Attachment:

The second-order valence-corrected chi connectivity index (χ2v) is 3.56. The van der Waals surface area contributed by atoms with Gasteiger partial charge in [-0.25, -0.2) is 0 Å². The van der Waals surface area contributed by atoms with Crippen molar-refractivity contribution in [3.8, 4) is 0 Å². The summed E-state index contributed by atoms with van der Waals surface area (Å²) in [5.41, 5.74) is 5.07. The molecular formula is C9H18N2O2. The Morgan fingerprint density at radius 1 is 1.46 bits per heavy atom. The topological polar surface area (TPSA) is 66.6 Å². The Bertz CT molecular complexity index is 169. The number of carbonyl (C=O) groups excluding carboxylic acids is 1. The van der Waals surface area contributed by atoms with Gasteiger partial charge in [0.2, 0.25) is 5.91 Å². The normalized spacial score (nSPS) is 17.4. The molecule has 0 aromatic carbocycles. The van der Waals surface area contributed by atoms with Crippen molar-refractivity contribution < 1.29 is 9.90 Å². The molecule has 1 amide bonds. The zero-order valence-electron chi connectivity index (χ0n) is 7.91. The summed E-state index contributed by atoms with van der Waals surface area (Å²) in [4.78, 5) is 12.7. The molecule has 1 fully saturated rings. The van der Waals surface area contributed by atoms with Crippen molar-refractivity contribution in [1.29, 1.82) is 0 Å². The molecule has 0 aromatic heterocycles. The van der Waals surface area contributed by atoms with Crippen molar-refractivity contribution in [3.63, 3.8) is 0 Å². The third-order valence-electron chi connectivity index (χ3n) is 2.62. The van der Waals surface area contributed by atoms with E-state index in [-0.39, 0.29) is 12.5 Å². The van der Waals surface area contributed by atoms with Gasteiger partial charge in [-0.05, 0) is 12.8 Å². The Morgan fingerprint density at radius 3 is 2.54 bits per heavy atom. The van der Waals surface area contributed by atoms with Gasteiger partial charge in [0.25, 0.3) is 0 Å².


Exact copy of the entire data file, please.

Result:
The second-order valence-corrected chi connectivity index (χ2v) is 3.56. The van der Waals surface area contributed by atoms with Gasteiger partial charge in [-0.25, -0.2) is 0 Å². The van der Waals surface area contributed by atoms with Crippen molar-refractivity contribution in [3.8, 4) is 0 Å². The summed E-state index contributed by atoms with van der Waals surface area (Å²) in [5.41, 5.74) is 5.07. The molecular formula is C9H18N2O2. The Morgan fingerprint density at radius 1 is 1.46 bits per heavy atom. The topological polar surface area (TPSA) is 66.6 Å². The Bertz CT molecular complexity index is 169. The number of carbonyl (C=O) groups excluding carboxylic acids is 1. The van der Waals surface area contributed by atoms with Gasteiger partial charge in [0.2, 0.25) is 5.91 Å². The normalized spacial score (nSPS) is 17.4. The molecule has 0 aromatic carbocycles. The van der Waals surface area contributed by atoms with Crippen molar-refractivity contribution < 1.29 is 9.90 Å². The molecule has 1 amide bonds. The zero-order valence-electron chi connectivity index (χ0n) is 7.91. The summed E-state index contributed by atoms with van der Waals surface area (Å²) in [4.78, 5) is 12.7. The molecule has 1 fully saturated rings. The van der Waals surface area contributed by atoms with Crippen molar-refractivity contribution in [1.29, 1.82) is 0 Å². The molecule has 0 aromatic heterocycles. The van der Waals surface area contributed by atoms with Crippen molar-refractivity contribution in [3.63, 3.8) is 0 Å². The third-order valence-electron chi connectivity index (χ3n) is 2.62. The van der Waals surface area contributed by atoms with E-state index in [-0.39, 0.29) is 12.5 Å². The van der Waals surface area contributed by atoms with Gasteiger partial charge in [-0.05, 0) is 12.8 Å². The Morgan fingerprint density at radius 3 is 2.54 bits per heavy atom. The van der Waals surface area contributed by atoms with Gasteiger partial charge in [0.25, 0.3) is 0 Å².